A tweet will never change your mind (although it might reinforce an existing belief). Neither will an e-mail from a stranger.
However many strangers (people we haven’t met and don’t know) often do change our minds.
I read a lot of books and rarely know or meet the authors. Yet most books change my mind about something.
When we open a book, we also open our mind to being changed. When we’ve invested hours to read a book, we want to feel we’ve invested that time wisely. We avoid this cognitive dissonance by changing our mind – often resolutely.
Many speakers at events or videos from TED also change my mind. I’m open to changing my mind when I watch these videos or listen to these talks. I’m open to changing my mind when I signup for a workshop or training course.
Today we spend far too much time on the message and far too little time on selecting the right medium to communicate the message.
It’s usually more effective to persuade someone to read a book than it is to communicate the message of the book yourself. It’s usually easier to persuade people to sign up to receive information from the right medium than it is to use some psychological ju-jitsu to deliver the right message.
This is both because of pre-existing associations with mediums and scarcity of creating effective messages on some mediums.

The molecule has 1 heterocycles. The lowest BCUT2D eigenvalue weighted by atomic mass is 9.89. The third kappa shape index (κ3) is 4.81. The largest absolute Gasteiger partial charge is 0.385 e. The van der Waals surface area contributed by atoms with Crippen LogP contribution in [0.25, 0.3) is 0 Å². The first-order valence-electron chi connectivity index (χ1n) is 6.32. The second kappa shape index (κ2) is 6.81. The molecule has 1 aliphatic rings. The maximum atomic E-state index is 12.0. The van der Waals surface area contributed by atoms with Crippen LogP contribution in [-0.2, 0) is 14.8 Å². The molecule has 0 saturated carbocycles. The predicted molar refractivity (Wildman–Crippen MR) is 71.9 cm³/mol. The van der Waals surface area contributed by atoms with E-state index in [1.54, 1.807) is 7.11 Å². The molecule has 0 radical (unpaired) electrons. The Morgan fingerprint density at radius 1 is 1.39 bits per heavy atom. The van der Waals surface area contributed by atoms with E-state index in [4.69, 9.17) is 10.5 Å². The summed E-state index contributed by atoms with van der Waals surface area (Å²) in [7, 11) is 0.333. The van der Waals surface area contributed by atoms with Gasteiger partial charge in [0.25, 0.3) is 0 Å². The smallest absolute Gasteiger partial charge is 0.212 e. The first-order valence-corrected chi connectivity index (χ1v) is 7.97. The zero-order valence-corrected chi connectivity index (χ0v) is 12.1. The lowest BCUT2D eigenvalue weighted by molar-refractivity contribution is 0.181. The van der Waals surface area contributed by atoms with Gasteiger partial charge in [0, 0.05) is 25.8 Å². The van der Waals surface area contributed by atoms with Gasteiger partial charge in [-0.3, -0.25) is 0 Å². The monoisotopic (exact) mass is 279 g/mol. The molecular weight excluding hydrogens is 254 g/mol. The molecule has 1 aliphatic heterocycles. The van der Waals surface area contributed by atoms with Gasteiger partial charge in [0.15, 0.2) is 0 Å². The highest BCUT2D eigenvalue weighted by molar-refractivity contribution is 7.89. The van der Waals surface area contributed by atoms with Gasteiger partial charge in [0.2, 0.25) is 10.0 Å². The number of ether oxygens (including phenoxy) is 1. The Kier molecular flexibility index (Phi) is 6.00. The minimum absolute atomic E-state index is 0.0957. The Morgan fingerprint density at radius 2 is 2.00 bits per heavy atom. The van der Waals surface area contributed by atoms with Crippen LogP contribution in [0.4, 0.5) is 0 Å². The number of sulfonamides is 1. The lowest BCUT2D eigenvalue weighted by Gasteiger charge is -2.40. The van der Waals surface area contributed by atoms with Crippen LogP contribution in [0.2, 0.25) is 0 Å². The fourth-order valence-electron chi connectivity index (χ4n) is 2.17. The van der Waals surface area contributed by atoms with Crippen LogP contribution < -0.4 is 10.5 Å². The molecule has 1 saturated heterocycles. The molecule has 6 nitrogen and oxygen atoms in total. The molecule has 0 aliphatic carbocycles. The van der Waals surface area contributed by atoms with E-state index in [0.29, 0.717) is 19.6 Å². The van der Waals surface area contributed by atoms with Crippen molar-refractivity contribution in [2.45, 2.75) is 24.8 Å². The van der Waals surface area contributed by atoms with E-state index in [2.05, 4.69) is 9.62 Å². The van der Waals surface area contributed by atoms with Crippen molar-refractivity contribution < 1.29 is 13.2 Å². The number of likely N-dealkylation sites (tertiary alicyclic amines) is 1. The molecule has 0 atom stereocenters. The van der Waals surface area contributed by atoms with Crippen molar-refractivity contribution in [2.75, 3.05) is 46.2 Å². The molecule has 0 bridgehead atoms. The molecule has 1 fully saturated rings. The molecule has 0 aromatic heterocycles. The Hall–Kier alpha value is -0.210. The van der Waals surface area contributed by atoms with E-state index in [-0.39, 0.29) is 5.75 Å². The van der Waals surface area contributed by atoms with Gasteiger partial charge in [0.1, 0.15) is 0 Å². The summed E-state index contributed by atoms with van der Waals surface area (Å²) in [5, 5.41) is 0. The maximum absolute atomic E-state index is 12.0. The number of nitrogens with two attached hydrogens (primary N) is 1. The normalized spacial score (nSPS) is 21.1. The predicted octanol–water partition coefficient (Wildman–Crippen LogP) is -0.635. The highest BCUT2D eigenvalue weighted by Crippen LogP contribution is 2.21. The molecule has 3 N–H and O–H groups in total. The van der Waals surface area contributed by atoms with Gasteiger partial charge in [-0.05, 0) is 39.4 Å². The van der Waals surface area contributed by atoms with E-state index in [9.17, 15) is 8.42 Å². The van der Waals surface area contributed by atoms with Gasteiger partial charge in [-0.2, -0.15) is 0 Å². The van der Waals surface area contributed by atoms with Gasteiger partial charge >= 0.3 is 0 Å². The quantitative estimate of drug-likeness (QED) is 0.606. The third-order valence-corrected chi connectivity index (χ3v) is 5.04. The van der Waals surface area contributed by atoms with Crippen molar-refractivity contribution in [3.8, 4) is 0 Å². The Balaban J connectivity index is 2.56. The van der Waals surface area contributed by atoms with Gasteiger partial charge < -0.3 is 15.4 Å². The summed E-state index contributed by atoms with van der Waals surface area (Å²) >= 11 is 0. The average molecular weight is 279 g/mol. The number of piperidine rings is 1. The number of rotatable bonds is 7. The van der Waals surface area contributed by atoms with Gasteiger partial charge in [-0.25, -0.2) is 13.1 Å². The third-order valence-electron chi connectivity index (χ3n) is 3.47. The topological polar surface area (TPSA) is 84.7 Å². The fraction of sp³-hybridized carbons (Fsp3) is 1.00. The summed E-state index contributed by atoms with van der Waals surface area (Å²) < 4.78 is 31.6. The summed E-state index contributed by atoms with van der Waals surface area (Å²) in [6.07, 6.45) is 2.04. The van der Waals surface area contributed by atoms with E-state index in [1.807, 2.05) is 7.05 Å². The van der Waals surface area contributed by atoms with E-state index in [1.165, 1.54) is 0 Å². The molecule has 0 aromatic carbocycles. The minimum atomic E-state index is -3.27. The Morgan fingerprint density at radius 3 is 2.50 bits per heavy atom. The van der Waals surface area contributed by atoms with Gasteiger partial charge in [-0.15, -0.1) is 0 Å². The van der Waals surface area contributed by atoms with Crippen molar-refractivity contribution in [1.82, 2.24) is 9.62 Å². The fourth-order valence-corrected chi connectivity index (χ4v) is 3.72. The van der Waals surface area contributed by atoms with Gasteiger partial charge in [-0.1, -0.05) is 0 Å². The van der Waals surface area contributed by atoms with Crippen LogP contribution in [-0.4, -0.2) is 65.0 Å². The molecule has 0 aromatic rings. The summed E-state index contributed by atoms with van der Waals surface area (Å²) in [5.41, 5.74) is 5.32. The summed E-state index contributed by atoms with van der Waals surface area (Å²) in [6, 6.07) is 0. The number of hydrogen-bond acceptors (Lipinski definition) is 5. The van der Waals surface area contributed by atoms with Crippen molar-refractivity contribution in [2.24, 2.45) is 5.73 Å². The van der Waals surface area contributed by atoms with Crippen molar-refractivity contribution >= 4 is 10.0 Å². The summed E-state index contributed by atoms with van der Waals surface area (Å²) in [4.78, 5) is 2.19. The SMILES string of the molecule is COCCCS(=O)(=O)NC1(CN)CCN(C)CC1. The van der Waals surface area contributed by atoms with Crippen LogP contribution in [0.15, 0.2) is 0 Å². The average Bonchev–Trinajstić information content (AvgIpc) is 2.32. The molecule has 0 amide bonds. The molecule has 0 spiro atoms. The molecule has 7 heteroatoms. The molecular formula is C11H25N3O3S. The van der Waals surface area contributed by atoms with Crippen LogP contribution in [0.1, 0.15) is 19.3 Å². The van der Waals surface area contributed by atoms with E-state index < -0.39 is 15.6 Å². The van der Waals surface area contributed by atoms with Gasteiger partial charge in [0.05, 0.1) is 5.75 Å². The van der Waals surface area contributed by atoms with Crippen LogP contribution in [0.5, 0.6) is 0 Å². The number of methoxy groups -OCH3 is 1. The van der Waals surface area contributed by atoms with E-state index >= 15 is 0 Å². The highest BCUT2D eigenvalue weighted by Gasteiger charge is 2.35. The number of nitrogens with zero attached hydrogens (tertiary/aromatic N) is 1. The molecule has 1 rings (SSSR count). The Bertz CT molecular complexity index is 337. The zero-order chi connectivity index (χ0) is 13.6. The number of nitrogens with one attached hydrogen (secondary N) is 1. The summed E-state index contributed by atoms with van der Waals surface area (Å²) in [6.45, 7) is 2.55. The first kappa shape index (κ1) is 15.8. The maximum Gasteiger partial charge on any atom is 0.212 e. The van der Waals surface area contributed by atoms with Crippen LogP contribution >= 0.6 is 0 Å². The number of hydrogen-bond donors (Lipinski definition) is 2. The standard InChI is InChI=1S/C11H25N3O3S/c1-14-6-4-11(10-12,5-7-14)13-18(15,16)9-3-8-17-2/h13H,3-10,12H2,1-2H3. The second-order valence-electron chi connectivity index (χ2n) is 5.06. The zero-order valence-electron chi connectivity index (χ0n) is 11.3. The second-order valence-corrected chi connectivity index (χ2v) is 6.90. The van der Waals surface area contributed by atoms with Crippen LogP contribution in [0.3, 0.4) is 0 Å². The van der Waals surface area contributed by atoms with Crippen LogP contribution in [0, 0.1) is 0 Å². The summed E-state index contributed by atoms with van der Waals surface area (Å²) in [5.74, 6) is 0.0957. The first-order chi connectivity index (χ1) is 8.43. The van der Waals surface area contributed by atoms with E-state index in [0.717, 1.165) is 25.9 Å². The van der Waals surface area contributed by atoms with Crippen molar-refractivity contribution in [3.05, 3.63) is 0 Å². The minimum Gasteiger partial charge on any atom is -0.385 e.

Even within each medium, we can push the scarcity scale to make the message more effective.
Tweets can include an image or retweet a better known figure.
Posts can include a story.
Images and videos can be more professionally created.
A self-published book can be professionally published.
An online course can become an offline workshop.
And this is the huge opportunity of communicating with large groups of people every day.
We can better decide which medium to communicate which messages. Communicating a major announcement by the same medium you’ve used for minor announcements isn’t very effective. Using a book, white paper or even a video might be a better option.
Select the right medium for the right message.